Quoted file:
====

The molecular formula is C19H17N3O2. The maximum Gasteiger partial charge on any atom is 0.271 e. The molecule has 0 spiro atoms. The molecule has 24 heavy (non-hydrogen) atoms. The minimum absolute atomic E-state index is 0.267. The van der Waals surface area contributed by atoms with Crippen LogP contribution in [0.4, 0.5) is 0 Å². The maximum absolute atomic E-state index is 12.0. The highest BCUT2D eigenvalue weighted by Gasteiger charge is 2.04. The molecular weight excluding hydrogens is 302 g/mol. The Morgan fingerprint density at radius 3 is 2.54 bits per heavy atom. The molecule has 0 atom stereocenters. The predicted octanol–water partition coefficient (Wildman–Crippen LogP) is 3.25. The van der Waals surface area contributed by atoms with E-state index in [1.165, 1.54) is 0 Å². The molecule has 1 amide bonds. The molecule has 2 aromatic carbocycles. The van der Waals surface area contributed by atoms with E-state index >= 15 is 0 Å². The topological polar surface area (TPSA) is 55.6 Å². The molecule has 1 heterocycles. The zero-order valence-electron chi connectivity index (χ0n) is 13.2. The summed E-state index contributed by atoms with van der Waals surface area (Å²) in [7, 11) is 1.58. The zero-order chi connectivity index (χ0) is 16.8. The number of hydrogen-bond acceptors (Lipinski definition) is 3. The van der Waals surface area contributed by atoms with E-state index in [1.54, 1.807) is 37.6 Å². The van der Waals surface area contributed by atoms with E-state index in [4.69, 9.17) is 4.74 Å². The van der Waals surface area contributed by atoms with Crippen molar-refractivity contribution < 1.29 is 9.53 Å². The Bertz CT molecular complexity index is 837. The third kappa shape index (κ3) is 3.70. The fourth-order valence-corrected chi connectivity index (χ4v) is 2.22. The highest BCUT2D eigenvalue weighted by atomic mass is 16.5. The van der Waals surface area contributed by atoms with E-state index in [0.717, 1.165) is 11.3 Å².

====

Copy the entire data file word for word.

The molecular formula is C19H17N3O2. The maximum Gasteiger partial charge on any atom is 0.271 e. The molecule has 0 spiro atoms. The molecule has 24 heavy (non-hydrogen) atoms. The minimum absolute atomic E-state index is 0.267. The van der Waals surface area contributed by atoms with Crippen LogP contribution in [0.4, 0.5) is 0 Å². The maximum absolute atomic E-state index is 12.0. The highest BCUT2D eigenvalue weighted by Gasteiger charge is 2.04. The molecular weight excluding hydrogens is 302 g/mol. The Morgan fingerprint density at radius 3 is 2.54 bits per heavy atom. The molecule has 0 atom stereocenters. The predicted octanol–water partition coefficient (Wildman–Crippen LogP) is 3.25. The van der Waals surface area contributed by atoms with E-state index in [1.165, 1.54) is 0 Å². The molecule has 1 amide bonds. The molecule has 2 aromatic carbocycles. The van der Waals surface area contributed by atoms with E-state index >= 15 is 0 Å². The topological polar surface area (TPSA) is 55.6 Å². The molecule has 1 heterocycles. The zero-order valence-electron chi connectivity index (χ0n) is 13.2. The summed E-state index contributed by atoms with van der Waals surface area (Å²) in [7, 11) is 1.58. The zero-order chi connectivity index (χ0) is 16.8. The number of hydrogen-bond acceptors (Lipinski definition) is 3. The van der Waals surface area contributed by atoms with E-state index in [1.54, 1.807) is 37.6 Å². The van der Waals surface area contributed by atoms with E-state index in [4.69, 9.17) is 4.74 Å². The van der Waals surface area contributed by atoms with Crippen molar-refractivity contribution < 1.29 is 9.53 Å². The Bertz CT molecular complexity index is 837. The third kappa shape index (κ3) is 3.70. The fourth-order valence-corrected chi connectivity index (χ4v) is 2.22. The highest BCUT2D eigenvalue weighted by atomic mass is 16.5. The van der Waals surface area contributed by atoms with E-state index in [0.717, 1.165) is 11.3 Å².